The Flaws of Apple's iMessage - New York Times (blog)

When a good cellular or WiFi connection isn’t available, iMessages are delivered as text messages — you can tell the difference because text bubbles within the app are green and iMessage bubbles are blue.AppleWhen a good cellular or WiFi connection isn’t available, iMessages are delivered as text messages — you can tell the difference because text bubbles within the app are green and iMessage bubbles are blue.

[ Editor's note: The columnist of this Bits post responded to several reader comments about iMessage. ]

If you have ever sent a text message on an iPhone, chances are good that you’ve encountered iMessage, Apple’s version of a WhatsApp-style messaging app.

The service provides free messaging with other Apple users who have iOS devices or Macs running iMessage. It adds some minor functionality over regular text messaging, like notifications that someone is typing a note, and it saves on texting costs if you have a limited plan. When a good cellular or WiFi connection isn’t available, iMessages are delivered as text messages — you can tell the difference because text bubbles within the app are green and iMessage bubbles are blue.

Because the service comes installed on iPhones, and in my experience is turned on by default, it is hugely popular. But iMessage is flawed in so many ways — and has been for years — that users should be wary about using it, especially because there are many good alternative services.

The latest iMessage complaint is a legal one. A class-action lawsuit in California claims Apple violates the law by failing to deliver messages when an iPhone user switches to a new, non-iPhone device.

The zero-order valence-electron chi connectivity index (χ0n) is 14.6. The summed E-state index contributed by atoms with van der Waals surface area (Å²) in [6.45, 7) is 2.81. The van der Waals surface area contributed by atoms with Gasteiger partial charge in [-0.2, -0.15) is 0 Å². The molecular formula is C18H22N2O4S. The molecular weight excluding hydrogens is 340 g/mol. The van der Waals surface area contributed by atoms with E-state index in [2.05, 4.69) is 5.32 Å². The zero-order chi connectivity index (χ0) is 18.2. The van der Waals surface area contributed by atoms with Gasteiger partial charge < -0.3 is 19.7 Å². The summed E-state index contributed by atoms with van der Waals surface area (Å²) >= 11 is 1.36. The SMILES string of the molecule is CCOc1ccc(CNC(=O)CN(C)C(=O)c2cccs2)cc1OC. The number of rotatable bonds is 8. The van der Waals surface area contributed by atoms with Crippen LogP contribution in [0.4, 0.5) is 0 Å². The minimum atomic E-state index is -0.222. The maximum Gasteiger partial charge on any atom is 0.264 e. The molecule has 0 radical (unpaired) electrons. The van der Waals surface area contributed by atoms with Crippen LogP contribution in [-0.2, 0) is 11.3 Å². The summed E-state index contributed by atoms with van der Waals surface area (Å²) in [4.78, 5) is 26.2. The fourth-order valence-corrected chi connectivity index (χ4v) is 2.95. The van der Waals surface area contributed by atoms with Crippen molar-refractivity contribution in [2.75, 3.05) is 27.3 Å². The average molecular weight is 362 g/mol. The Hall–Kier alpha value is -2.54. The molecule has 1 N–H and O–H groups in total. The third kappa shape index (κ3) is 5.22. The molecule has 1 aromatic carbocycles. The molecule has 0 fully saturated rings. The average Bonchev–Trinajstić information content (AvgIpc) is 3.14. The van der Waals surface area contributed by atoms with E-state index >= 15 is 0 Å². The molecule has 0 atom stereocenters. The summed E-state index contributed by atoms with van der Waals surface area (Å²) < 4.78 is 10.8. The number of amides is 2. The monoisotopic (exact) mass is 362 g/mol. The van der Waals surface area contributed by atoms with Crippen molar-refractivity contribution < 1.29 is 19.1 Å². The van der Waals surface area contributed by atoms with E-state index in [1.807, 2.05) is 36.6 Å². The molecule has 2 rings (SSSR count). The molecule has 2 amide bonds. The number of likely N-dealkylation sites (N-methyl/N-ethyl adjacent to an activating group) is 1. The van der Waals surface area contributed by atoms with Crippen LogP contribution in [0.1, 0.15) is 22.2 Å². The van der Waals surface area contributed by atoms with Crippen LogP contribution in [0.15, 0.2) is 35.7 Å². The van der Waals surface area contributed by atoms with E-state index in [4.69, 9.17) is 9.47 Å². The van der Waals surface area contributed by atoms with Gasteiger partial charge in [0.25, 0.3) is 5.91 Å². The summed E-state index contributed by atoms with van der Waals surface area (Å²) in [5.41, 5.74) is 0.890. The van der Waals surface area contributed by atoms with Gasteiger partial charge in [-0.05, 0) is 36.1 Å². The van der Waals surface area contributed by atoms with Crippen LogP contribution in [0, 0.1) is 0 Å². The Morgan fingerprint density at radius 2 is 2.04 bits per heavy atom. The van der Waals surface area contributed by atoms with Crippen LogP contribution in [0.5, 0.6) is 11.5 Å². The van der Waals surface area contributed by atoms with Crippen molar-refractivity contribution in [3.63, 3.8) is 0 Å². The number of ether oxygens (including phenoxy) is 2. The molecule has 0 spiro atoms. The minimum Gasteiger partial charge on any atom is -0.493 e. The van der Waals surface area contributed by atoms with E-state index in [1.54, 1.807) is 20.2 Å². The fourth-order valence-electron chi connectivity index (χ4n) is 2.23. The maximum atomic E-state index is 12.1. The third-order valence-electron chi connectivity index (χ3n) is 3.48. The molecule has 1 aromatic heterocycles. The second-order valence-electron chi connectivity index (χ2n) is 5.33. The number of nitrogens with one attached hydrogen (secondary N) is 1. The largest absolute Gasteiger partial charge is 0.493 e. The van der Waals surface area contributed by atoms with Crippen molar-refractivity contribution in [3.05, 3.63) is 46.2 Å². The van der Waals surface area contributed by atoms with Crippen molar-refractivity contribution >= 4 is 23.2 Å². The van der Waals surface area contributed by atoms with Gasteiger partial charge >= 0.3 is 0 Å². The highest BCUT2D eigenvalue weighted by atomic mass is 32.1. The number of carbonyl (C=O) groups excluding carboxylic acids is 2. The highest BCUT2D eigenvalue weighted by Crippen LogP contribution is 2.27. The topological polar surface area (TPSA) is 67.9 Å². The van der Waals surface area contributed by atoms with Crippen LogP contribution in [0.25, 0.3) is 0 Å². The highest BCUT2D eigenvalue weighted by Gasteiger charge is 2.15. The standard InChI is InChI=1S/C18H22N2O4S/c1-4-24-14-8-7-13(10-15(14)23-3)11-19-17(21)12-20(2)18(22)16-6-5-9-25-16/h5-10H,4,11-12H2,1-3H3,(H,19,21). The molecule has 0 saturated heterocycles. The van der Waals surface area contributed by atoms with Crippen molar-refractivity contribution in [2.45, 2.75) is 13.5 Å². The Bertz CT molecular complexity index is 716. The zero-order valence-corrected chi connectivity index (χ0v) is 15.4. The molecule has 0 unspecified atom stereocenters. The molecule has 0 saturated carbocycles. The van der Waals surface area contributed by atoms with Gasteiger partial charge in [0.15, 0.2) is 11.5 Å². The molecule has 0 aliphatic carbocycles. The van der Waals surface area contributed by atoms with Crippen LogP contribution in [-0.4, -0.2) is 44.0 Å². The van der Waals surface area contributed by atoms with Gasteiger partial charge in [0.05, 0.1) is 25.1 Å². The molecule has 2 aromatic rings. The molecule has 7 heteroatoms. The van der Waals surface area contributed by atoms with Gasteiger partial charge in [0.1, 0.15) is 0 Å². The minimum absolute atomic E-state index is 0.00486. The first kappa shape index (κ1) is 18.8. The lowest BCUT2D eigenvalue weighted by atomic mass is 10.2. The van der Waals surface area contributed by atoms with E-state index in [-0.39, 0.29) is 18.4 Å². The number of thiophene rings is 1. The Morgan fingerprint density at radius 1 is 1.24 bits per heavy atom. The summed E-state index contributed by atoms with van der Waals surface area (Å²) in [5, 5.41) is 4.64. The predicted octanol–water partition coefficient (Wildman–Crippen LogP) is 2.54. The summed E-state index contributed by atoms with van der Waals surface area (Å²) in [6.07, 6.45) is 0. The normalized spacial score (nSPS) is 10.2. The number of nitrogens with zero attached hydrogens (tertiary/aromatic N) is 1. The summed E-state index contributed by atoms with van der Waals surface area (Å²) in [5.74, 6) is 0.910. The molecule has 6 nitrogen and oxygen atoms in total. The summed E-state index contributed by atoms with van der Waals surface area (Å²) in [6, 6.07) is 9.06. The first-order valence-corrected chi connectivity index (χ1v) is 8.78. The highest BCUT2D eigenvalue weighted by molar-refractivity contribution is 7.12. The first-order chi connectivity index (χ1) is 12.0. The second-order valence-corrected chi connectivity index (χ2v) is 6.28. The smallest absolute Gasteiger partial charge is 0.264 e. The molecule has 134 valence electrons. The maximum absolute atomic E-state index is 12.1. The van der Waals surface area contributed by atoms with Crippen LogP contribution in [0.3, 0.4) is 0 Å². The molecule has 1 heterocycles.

The lawsuit says Apple illegally interferes with people’s wireless service contracts and punishes users from leaving iPhone for Android or other platforms.

Whether Apple’s behavior violates any laws remains to be determined. But iMessage takes over your messaging, by moving the data you send through Apple’s servers instead of your mobile carrier network. And when you switch away from an iPhone, messages that other iMessage users try to send you can get caught in transit and disappear for weeks.

The disappearing text problem has been a known issue since 2011, when forum complaints first began appearing. Apple now has a few support articles on the topic, including one updated in May that provides some instructions on how to deactivate iMessage and “deregister” your phone number from iMessage.

Amber Johnson, an esthetician in Oakland, recently switched from an iPhone to a Galaxy S5. She promptly got caught in what Adam Pash, a former editor of the popular how-to website Lifehacker, calls iMessage purgatory.

After switching phones, Ms. Johnson starting receiving emails from fuming customers, who were asking why she wasn’t answering their text and whether they had somehow offended her. She said she believed the problem most likely cost her hundreds of dollars in client work.

To fix the problem — permanently, she hopes — she spent several hours on the phone with Verizon, and then Apple. Her issue was resolved only when Apple support sent her a code that was then used to unregister her from the iMessage servers.